Keiser finished the reporting period with just over $208,000 in the bank.

Stuart Republican Rep. Gayle Harrell, who is running against Keiser in the primary, showed $9,875 raised in her new report and only spent $251. Harrell has now raised $84,000 in outside money and kicked in another $100,000 in loans since entering the race last year. She had $168,000 at the ready on July 20.

While Harrell hasn’t been able to go toe-to-toe with Keiser’s checkbook, she has had more success landing endorsements. Her most recent nod came from the Florida Realtors, with prior backers including Martin County Sheriff William Snyder, former Senate President Ken Pruitt and the Florida Medical Association.

Senate District 25 wasn’t scheduled to open up until 2020, but will be open this year due to Negron’s decision to leave the chamber two years early. Following Negron’s announcement, Gov. Rick Scott called a special election for the district that will be held concurrently with regularly scheduled 2018 election.

The winner of the Aug. 28 Republican primary contest will move on to face Port St. Lucie Democrat Robert Levy in the Nov. 6 general election.

Levy showed $3,825 in fundraising in his new report, making for $19,825 in outside fundraising thus far. He’s taken a page from his rivals across the aisle, however, and brought another $150,000 in candidate loans to the table.

After spending $10,600 during the reporting period, including nearly $8,400 for communications work, he had about $75,000 left in his campaign account.

SD 25 includes the whole of Martin and St. Lucie counties, where Harrell has held elected office for 16 of the past 18 years, as well as part of Palm Beach County. The district is safely Republican — Negron was re-elected with nearly two-thirds of the vote in the 2016 cycle, while Trump carried the district by double digits.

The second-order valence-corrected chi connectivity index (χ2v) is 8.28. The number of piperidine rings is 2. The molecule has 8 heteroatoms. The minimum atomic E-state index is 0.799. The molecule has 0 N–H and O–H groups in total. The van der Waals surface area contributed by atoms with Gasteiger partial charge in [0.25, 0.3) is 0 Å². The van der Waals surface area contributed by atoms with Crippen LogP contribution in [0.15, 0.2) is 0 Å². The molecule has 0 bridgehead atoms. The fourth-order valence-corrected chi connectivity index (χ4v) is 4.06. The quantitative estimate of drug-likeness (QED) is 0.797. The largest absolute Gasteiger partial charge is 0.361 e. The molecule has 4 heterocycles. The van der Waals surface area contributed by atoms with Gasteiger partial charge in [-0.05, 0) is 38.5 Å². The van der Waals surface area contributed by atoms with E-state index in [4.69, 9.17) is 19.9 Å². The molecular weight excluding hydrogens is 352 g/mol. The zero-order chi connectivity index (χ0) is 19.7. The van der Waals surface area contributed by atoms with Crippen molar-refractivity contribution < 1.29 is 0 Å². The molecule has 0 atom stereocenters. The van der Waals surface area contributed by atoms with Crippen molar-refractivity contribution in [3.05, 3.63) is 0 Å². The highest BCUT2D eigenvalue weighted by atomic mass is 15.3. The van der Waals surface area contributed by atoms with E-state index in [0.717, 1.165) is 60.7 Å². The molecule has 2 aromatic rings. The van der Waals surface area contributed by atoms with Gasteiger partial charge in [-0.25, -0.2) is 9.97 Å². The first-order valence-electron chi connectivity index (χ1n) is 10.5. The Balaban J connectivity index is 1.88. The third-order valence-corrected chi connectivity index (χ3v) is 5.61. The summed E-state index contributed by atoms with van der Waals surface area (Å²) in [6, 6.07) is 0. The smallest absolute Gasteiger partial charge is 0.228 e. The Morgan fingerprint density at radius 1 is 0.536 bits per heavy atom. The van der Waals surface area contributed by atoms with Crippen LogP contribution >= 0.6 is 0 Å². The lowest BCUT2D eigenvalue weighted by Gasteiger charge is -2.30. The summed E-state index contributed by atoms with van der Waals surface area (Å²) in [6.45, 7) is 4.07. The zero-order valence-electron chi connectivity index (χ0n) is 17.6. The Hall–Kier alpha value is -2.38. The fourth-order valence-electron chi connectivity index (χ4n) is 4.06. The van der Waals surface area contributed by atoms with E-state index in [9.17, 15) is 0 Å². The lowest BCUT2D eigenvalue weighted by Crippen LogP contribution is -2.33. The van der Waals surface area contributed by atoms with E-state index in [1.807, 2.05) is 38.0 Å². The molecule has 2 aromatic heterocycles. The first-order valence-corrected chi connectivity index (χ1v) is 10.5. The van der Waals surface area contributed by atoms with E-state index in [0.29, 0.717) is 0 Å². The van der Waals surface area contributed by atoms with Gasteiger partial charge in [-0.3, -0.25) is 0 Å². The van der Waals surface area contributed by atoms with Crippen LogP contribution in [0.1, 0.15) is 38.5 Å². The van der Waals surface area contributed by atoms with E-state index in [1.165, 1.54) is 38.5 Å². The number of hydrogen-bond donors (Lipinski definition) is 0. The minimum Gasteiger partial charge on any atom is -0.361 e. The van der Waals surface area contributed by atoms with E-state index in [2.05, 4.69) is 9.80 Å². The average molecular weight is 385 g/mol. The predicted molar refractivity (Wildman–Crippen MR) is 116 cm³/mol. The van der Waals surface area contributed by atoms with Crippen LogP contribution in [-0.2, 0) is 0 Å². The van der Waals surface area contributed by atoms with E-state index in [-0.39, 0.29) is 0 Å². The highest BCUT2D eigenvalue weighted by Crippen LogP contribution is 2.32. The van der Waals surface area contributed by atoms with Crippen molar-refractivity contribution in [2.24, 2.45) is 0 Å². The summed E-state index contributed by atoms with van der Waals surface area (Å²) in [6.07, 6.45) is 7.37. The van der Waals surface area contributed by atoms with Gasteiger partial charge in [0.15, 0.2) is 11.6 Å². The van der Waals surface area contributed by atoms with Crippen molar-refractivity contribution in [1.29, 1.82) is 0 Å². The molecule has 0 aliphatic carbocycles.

Color of Change opens state-level political committee for ‘Stand Your Ground’ fight

National racial justice group Color of Change opened a state-level political committee Tuesday as it gears up a campaign to take on Florida’s controversial “Stand Your Ground” law.

Color of Change, which bills itself as the “nation’s largest online racial justice organization,” launched its campaign to “Stop ‘Stand Your Ground’” after recent killing of Markeis McGlockton in Clearwater.

McGlockton was shot outside of a convenience store two weeks ago after intervening in an argument between his girlfriend, Britany Jacobs, and Michael Drejka. McGlockton pushed Drejka to the ground and Drejka pulled out a handgun and shot McGlockton in the chest. Security camera footage from the convenience store appears to show McGlockton backing away from Drejka after he drew his weapon.